Postponing Euro 2020 has also created a backlog of national team games in a packed calendar managed by FIFA.
The June 2021 was occupied by the UEFA Nations League final tournament of four teams, plus the start of FIFA’s inaugural 24-team Club World Cup. It is due to be hosted in China and feature eight European clubs but no broadcasting or sponsor deals have yet been announced.
FIFA has not commented on revising its Club World Cup plan.
Qualifying games for the 2022 World Cup in Qatar are also scheduled for June 2021 in most European countries. There is currently no space in the calendar to reschedule all those games, and a reduced qualifying program will likely be considered.
However, any cuts in national team matches will impact member federations’ revenue and centralized broadcasting deals managed by UEFA.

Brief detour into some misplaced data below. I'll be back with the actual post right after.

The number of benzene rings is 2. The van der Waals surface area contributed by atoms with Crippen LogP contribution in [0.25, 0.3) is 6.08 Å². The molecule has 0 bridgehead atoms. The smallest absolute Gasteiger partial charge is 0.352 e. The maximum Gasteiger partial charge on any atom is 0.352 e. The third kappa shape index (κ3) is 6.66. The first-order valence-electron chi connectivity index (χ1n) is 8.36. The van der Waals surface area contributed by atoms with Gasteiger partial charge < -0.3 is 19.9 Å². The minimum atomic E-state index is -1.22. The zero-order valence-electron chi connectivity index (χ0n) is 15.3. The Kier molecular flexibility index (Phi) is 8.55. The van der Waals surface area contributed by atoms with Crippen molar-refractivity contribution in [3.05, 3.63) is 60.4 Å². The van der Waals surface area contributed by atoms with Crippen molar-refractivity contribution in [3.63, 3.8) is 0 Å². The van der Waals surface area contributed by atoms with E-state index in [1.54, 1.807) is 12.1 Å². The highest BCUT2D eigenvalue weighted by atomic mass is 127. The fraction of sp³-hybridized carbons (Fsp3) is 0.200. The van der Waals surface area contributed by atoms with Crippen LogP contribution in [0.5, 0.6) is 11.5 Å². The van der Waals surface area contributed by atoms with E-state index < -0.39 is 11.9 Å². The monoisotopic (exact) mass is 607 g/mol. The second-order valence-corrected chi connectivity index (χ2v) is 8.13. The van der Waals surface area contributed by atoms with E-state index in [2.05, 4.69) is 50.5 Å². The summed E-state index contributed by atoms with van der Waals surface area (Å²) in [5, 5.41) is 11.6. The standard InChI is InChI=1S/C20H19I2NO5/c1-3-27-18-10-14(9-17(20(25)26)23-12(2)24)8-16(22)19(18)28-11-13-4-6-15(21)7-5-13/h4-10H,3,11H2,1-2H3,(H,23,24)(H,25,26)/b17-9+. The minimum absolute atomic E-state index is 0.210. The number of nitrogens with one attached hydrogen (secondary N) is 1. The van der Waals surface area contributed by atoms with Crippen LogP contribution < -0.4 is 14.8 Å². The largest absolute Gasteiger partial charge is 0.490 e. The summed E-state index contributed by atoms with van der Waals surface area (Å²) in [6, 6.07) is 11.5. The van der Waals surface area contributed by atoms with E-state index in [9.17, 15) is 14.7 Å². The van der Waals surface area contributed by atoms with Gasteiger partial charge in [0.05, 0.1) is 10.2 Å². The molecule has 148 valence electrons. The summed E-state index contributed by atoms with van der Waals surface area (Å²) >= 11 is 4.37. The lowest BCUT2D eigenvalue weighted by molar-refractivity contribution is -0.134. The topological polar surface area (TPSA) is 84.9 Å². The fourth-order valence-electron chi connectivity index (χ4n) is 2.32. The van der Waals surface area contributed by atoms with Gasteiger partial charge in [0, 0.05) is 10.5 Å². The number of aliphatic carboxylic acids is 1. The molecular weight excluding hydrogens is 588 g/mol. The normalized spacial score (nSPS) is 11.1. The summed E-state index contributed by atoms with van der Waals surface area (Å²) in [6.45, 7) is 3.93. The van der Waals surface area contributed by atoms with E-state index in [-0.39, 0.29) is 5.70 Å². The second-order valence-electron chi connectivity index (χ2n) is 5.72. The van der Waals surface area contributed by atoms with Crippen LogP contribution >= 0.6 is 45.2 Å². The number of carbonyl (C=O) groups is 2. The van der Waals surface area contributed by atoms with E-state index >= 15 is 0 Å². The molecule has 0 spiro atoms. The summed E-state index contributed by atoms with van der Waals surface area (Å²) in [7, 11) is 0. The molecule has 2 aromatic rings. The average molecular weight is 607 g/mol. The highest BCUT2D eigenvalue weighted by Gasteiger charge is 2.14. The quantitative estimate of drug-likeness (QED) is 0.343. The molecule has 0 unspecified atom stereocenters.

Lin Dan retirement ends era of ‘Chinese sports superstar’

Updated 08 July 2020

Lin Dan retirement ends era of ‘Chinese sports superstar’

  • The era of the superstar that once belonged to Chinese sports has faded

SHANGHAI: The retirement of two-time Olympic champion Lin Dan signals the end of a golden era of Chinese sporting superstars, state media said on Tuesday.

Arguably the greatest badminton player of all time, the 36-year-old said on Saturday that he was bringing the curtain down on a career that also brought five world titles.

NBA All-Star Yao Ming, Olympic gold-medal hurdler Liu Xiang and two-time tennis Grand Slam champion Li Na have all retired in the last decade.

“With the ‘Super Dan’ curtain call, people cannot help but sigh,” Xinhua news agency said.